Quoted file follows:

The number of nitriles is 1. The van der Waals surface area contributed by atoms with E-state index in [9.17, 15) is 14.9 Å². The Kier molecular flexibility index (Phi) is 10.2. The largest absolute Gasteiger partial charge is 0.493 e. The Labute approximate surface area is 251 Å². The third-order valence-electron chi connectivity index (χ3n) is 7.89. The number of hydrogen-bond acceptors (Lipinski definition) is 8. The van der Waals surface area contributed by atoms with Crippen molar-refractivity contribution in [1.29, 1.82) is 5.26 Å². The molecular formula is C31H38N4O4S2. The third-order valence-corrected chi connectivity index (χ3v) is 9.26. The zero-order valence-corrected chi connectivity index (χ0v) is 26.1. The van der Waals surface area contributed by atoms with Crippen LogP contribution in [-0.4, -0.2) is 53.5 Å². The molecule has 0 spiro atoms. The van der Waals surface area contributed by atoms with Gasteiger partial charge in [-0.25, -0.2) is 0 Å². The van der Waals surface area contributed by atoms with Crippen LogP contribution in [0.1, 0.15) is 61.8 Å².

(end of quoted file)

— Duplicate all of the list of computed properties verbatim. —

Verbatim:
The number of nitriles is 1. The van der Waals surface area contributed by atoms with E-state index in [9.17, 15) is 14.9 Å². The Kier molecular flexibility index (Phi) is 10.2. The largest absolute Gasteiger partial charge is 0.493 e. The Labute approximate surface area is 251 Å². The third-order valence-electron chi connectivity index (χ3n) is 7.89. The number of hydrogen-bond acceptors (Lipinski definition) is 8. The van der Waals surface area contributed by atoms with Crippen molar-refractivity contribution in [1.29, 1.82) is 5.26 Å². The molecular formula is C31H38N4O4S2. The third-order valence-corrected chi connectivity index (χ3v) is 9.26. The zero-order valence-corrected chi connectivity index (χ0v) is 26.1. The van der Waals surface area contributed by atoms with Crippen LogP contribution in [-0.4, -0.2) is 53.5 Å². The molecule has 0 spiro atoms. The van der Waals surface area contributed by atoms with Gasteiger partial charge in [-0.25, -0.2) is 0 Å². The van der Waals surface area contributed by atoms with Crippen LogP contribution in [0.1, 0.15) is 61.8 Å².